To power its recovery, Iceland utilized its natural advantages such as its clean, cheap geothermal energy to attract the tech industry. Icelandic commercial fishing remained strong and as the general world economy picked up, the tourist industry bloomed. The deeply depreciated krona also helped make Iceland and Icelandic products very attractive, economically. On the banking front, they facilitated domestic debt restructuring and fiscal adjustments as conditions changed.
As to how it has all turned out, here’s what the International Monetary Fund Survey has to say about it:
Iceland has rebounded after the 2008/9 crisis and will soon surpass pre-crisis output levels with strong performance in tourism and fisheries. Debt ratios are on a downward path and balance sheets have broadly been restored. The financial sector is back on track though with some important items remaining on the docket.
As the above survey also states, Iceland is “the first 2008-10 crisis country in Europe to surpass its pre-crisis peak of economic output.”
The krona is now running 142 ISK per Euro. (up from 290/1 in 2008) The 2014 inflation rate was 2.05%.(down from 12.59% in 2008) The wage index is running at 190.9. (up from 132.8 in 2008)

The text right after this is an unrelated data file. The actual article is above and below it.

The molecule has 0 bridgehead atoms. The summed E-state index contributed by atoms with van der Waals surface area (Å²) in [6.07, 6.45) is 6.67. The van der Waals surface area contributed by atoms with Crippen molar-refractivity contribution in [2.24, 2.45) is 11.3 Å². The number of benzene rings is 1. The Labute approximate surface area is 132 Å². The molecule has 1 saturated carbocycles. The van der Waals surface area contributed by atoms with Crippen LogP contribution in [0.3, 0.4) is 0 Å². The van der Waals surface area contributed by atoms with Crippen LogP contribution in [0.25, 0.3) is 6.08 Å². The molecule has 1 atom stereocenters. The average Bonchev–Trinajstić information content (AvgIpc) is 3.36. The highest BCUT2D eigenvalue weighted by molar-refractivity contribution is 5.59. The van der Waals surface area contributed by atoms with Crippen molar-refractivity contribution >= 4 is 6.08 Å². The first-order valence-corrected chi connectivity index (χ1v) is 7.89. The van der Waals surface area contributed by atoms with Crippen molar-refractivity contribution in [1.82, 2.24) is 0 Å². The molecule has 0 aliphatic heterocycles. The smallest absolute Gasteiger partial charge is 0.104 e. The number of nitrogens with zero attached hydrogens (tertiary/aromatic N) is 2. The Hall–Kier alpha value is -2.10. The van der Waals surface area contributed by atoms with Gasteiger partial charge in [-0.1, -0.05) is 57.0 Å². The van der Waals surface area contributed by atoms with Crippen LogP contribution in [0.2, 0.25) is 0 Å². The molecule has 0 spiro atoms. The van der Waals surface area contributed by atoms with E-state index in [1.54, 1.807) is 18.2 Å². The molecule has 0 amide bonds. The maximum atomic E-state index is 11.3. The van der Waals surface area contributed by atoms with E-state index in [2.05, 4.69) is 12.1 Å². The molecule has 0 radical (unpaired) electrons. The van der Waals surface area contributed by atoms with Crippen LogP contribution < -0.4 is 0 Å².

Btw, they did all this while keeping their social welfare intact. (There goes another bagger day-dream.)
Iceland’s President, Olafur Ragnar Grimmson explained how the country managed to recover from the global financial disaster,
We were wise enough not to follow the traditional prevailing orthodoxies of the Western financial world in the last 30 years. We introduced currency controls, we let the banks fail, we provided support for the poor, and we didn’t introduce austerity measures like you’re seeing in Europe.
When asked whether or not other countries, Europe in particular, would succeed with Iceland’s “let the banks fail” policy, President Grimmson gave his answer,
Why are the banks considered to be the holy churches of the modern economy? Why are private banks not like airlines and telecommunication companies and allowed to go bankrupt if they have been run in an irresponsible way? The theory that you have to bail out banks is a theory that you allow bankers enjoy for their own profit, their success, and then let ordinary people bear their failure through taxes and austerity. 
People in enlightened democracies are not going to accept that in the long run.
(Source: AmericanNewsx)

What SHOULD Normal Be? (A morning rant!)


We accept many things as “normal” that we should not, war, crime, hate, disease, dishonesty, loneliness, pollution etc. I’m not speaking day dreams or delusional fantasy, but things that lie within the realm of human choice.
I believe this world could have and should have been different; that the “normal” we accept is actually far from what normal should be. If we accept these things as “normal” we lower our expectations.